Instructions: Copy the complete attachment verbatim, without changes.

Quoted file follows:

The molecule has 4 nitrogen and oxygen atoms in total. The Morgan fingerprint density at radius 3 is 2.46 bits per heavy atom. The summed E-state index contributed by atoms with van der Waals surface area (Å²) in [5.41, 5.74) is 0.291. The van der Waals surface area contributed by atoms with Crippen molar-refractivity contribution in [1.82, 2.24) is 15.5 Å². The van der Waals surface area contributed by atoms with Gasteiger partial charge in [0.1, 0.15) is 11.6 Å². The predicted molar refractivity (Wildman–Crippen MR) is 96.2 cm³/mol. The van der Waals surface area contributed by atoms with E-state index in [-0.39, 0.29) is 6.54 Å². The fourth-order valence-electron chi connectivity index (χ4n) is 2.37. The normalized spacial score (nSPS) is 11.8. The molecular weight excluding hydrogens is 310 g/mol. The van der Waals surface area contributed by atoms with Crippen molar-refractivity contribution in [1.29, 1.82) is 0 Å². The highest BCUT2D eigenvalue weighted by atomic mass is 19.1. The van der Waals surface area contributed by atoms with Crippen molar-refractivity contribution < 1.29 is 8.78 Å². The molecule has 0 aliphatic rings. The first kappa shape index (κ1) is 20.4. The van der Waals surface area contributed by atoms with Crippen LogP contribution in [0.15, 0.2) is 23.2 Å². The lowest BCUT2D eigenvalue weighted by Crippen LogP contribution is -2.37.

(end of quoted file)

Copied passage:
The molecule has 4 nitrogen and oxygen atoms in total. The Morgan fingerprint density at radius 3 is 2.46 bits per heavy atom. The summed E-state index contributed by atoms with van der Waals surface area (Å²) in [5.41, 5.74) is 0.291. The van der Waals surface area contributed by atoms with Crippen molar-refractivity contribution in [1.82, 2.24) is 15.5 Å². The van der Waals surface area contributed by atoms with Gasteiger partial charge in [0.1, 0.15) is 11.6 Å². The predicted molar refractivity (Wildman–Crippen MR) is 96.2 cm³/mol. The van der Waals surface area contributed by atoms with E-state index in [-0.39, 0.29) is 6.54 Å². The fourth-order valence-electron chi connectivity index (χ4n) is 2.37. The normalized spacial score (nSPS) is 11.8. The molecular weight excluding hydrogens is 310 g/mol. The van der Waals surface area contributed by atoms with Crippen molar-refractivity contribution in [1.29, 1.82) is 0 Å². The highest BCUT2D eigenvalue weighted by atomic mass is 19.1. The van der Waals surface area contributed by atoms with Crippen molar-refractivity contribution < 1.29 is 8.78 Å². The molecule has 0 aliphatic rings. The first kappa shape index (κ1) is 20.4. The van der Waals surface area contributed by atoms with Crippen LogP contribution in [0.15, 0.2) is 23.2 Å². The lowest BCUT2D eigenvalue weighted by Crippen LogP contribution is -2.37.